5. We may now take up the case of Ramgopal. It has been fully established by the prosecution evidence that he was present at the time of the checking and he himself must have carried on the operations with the rice huller when the rice and husk was found lying nearabout. Even if it is held that the rice huller had been installed some 19 or 20 years ago, it was necessary to have obtained licence for working the same after the U. P. Regulation of Rice Huller Order was promulgated on 7th day of February, 1975. The relevant provisions of that order are as follows:

Permit or licence for rice huller: No person shall establish a rice huller or carry on or continue to carry on rice milling operations with a rice huller unless-

(a) he has obtained therefor a permit or licence, as the case may be, under the Rice Milling Industry (Regulation) Act, 1958, or any other law for the time being in force, and such permit or licence is valid and effective; and

(b) he has complied and continues to comply with the provisions of the Uttar Pradesh Rice and Paddy Order, 1974, as may be amended from time to time.

It is clear that it was not possible to carry.on the operations with the vice huller without a licence after February , 1975 and the breach of this Order was made an offence under Rule 114 of the D.I.R.

6. learned counsel for the applicants has taken a technical plea that the charge could not have been under Rule 114 of the D.I.R. as there was an amendment on July 1, 1975 and the rules were known as 'Defence and Internal Security of India Rules 1971.' No doubt, the words 'internal security' were added on July 1, 1975, but the fact remains that this was just an amendment in the old Defence of India Rules, 1971. It is significant that even the Regulation of Rice Huller Order, 1975 was passed in exercise of the powers under Rule 114 of the D.I.R. 1971. Under these circumstances the prosecution and conviction under D.I.R. cannot be considered to be illegal. Non-mention of the words 'internal security' will be only a mere irregularity which is curable.

7. The main point argued in this case is that the trial is illegal as cognizance was taken on the basis of police report and the procedure was followed as that of police case Under Sections 238 to 243 Cr.P.C. (New). According to him, the offence under Rule 114 of the D.I.R. is a non-cognizable offence and has got to be tried as a complaint case and the report submitted by the police officer is to be treated as a complaint in view of Explanation to Section 2(d) Cr.PC The basis for this argument is that under Rule 177 D.I.R. (or D.I.S.R.), contravention of Rule 114 D.I.R. is not included. This rule is as follows:

General powers to arrest without warrant.- Any police officer may arrest without warrant any person who is reasonably suspected of having committed, or of committing or of being about to commit, a contravention of Rules 14, 20, 28, 32, 66, 71, 74, 107, 110; 111, 119, 123, 125, 154, 163 164, or 165 or of any order or direction made or given under any of the said rules.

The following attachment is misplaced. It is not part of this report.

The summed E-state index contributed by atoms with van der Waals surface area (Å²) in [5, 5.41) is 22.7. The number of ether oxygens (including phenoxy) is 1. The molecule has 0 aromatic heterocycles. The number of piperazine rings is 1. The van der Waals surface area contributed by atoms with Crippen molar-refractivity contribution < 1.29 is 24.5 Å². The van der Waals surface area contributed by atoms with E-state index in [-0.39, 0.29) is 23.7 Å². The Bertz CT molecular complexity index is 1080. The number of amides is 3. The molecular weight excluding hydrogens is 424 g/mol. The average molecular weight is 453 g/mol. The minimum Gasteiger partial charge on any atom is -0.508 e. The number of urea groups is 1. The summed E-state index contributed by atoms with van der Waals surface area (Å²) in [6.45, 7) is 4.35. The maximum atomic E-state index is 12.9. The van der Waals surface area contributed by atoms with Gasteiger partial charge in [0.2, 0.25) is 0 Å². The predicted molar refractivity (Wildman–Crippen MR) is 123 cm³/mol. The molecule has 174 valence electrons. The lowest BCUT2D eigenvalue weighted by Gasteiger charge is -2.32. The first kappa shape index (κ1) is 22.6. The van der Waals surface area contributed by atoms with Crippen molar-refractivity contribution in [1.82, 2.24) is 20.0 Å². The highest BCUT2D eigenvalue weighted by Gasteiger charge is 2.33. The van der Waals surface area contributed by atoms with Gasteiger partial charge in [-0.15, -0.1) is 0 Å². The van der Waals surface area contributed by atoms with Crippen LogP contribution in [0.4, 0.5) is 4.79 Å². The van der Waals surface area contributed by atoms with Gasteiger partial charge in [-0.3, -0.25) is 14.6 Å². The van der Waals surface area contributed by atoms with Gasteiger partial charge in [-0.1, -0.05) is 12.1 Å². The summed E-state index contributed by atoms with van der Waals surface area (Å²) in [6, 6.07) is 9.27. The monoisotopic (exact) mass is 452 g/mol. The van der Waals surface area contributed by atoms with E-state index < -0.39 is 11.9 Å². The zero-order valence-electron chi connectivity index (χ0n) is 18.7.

8. On the other hand, the learned Assistant Government Advocate has argued that under Rule 114 (xi) of the D.I.R. contravention of any provision of Rule 114 or any order made under this rule is punishable with imprisonment for a term which may extend to three years or with fine or with both. Under Part II of the First Schedule of the Cr.PC offences against other laws which are punishable with imprisonment for three years and upward are made cognizable offences. The Asstt. Govt. Advocate has, therefore, argued that the offences under Rule 114 are also cognizable and as such could have been tried as a police case. He has argued that Rule 177 is not exhaustive and care has been taken to include those offences only which were punishable for a period of six months, one year or at the most two years, except the offences under Rule 28. He has placed reliance on the case of In re, Labhai AIR 1946 Mad 7 : 47 Cri LJ 435 in support of this contention. It has been held in that case that R. 'IS which was similar to the present Rule 177 was not exhaustive and was generally meant for non-cognizable offences. I respectfully agree with the view taken in that case. It is significant that except for offences under Rule 28 which are punishable for five years, the offences under all other rules referred to under Rule 177 are punishable with imprisonment for six months, one year or at the most two years. All those offences would have been ordinarily non-cognizable but have been made cognizable by enacting Rule 177. This certainly could not have been the intention of the legislature to leave out more serious offences which were already punishable with imprisonment for three years or more. learned counsel for the applicants has relied on Sections 4 and 5 of the Cr.PC 1973 and Section 37 of the Defence of India Act, 1971. Section 37, no doubt, provides that 'the provisions of the Defence of India Act and the rules made thereunder shall have effect notwithstanding anything inconsistent therewith contained in any other enactment.' Section 2(2) Cr.PC is also to the same effect that 'all offences under any other law shall be investigated, enquired into, tried, and otherwise dealt with according to the same provisions.' But I have no doubt that Part II of the first Schedule is not inconsistent with the provisions of the Defence of India Act or the Rules. As already observed, all that can be said is that by means of Rule 177 some more offences have been made cognizable which would have been otherwise non-cognizable under this part.